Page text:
Welcome to Western Canada RoboCup Junior
Western Canada RoboCup Jr. Games is an educational activity targeted at elementary, middle and secondary school students. The mission of the games is to promote science and technology among the youth through hands-on fun and challenging activities. The games are divided into three main challenges, modeled after World RoboCup Junior.
In the RoboCupJunior soccer challenge, teams of two autonomous mobile robots compete against another team in matches. They must look for an infrared-light-emitting ball, trying to score into a color-coded goal in a special field built in a way that resembles the actual field for human soccer. Robots are required to have full autonomy from humans, technical designs, and ingenious programming by their developers.
Participants of this challenge are required to give the best of their abilities in programming, robotics, electronics and mechatronics, but also to contribute on teamwork and knowledge sharing with other participants, regardless of culture, age or result in the competition. All are expected to compete, learn, have fun and grow up.
The changes determined by the Technical Committee for this year’s rules aimed to favor skills over brute force in the games, with safer conditions for both robots and humans. The rules better work out situations of aggressive robots that cause damage to IR balls, robots and fields; control unrealistic kicker force that cause damage to IR balls and referees; and reduce the excessive need for human intervention in a stressful attempt to maintain game continuity.
Construction and programming have to be performed exclusively by the students.
Robots must be constructed and programmed exclusively by student members of the team. Mentors, teachers, parents or companies should not be involved in the programming and debugging of robots. To avoid embarrassment and possible disqualification, it is extremely important that teams abide by League Regulations 2.3 and 2.4. If in doubt, please consult with your regional representative before registering your team.
These are the official rules for Western Canada RoboCup Junior 2018 based on the 2015 RoboCup junior rules.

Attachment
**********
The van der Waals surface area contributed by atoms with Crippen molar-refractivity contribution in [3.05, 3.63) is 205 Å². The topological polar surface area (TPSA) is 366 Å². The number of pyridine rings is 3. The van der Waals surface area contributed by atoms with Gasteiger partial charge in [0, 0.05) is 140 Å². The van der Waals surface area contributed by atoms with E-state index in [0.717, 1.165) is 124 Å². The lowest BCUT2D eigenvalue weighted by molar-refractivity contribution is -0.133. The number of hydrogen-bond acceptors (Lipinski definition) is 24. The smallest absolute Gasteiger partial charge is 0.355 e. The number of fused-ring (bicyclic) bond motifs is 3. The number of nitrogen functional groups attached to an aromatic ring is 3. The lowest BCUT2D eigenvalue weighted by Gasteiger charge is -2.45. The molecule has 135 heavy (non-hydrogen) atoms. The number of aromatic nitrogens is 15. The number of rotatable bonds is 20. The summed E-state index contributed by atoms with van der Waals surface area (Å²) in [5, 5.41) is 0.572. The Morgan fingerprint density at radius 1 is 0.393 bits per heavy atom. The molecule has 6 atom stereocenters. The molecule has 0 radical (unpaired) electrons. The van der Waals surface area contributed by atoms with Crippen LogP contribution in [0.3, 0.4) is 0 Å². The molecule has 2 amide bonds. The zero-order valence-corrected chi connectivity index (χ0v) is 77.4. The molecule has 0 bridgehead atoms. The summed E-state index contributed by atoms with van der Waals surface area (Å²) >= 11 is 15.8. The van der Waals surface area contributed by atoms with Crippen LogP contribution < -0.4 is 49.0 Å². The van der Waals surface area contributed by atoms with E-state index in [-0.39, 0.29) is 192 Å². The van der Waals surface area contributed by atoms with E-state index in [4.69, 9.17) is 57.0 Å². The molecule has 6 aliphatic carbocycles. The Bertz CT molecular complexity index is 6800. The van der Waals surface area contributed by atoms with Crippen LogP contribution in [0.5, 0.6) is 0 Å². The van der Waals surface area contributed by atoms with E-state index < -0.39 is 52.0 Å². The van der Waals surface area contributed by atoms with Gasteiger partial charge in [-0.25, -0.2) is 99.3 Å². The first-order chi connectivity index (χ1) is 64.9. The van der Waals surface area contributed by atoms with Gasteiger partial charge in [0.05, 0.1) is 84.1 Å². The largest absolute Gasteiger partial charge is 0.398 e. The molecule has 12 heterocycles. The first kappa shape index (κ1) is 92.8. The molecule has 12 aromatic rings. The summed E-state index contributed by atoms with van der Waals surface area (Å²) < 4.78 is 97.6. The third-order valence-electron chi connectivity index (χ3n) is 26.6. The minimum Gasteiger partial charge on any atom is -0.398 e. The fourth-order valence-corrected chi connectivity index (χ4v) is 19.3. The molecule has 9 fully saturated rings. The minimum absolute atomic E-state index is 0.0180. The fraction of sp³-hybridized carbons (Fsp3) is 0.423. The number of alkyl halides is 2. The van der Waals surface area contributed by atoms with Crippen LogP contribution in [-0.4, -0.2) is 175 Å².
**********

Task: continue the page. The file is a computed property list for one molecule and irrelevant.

The mission of the Rescue Challenge can be seen as a real-word disaster, such as an avalanche, where the rescue personnel in place need robotic assistance in dangerous areas.
The robot has to be fully autonomous and carry out the mission with no help. This means that it must handle rough terrain (speed bumps) without getting stuck and cross snowstorms (gap in the line) where you can't see the road you're trying to follow. The robot also has to have the ability to climb mountains (the ramp).
When the robot finally finds the victim (a soda can) they have to carefully transport it to a safe area (evacuation point) where humans can take over.
RoboCupJunior On-stage Challenge allows teams to create a one- to two-minute creative stage performance using autonomous robots that the teams have designed, built and programmed. Teams can choose to create either a dance or a theatre performance:
- "Dance" is a performance closely synchronized to the music. The robot(s) and humans are required to move in time to the beat or rhythm of the music selected in the same way that a human may listen to the beat of music and dance to it. The assessment focuses on the choreography and movement of robot(s) and humans synchronization to music beats.
- "Theatre" is a performance in which the robots tell a story or develop a theme supported by music. Theatre assessment is focused on the overall theatrical performance. The performance will be judged by how effectively the robot(s) are used to present a theatrical theme. Examples: nursery rhymes, movie-inspired performance, sporting theme, sustainability theme, etc.
RoboCup is typically held in February of each year. Stay tuned for details of the 2021 event.
RoboCup Junior provides all the official rules for the Soccer, Rescue and On-stage challenges. Check back here for the most up-to-date rules - coming soon!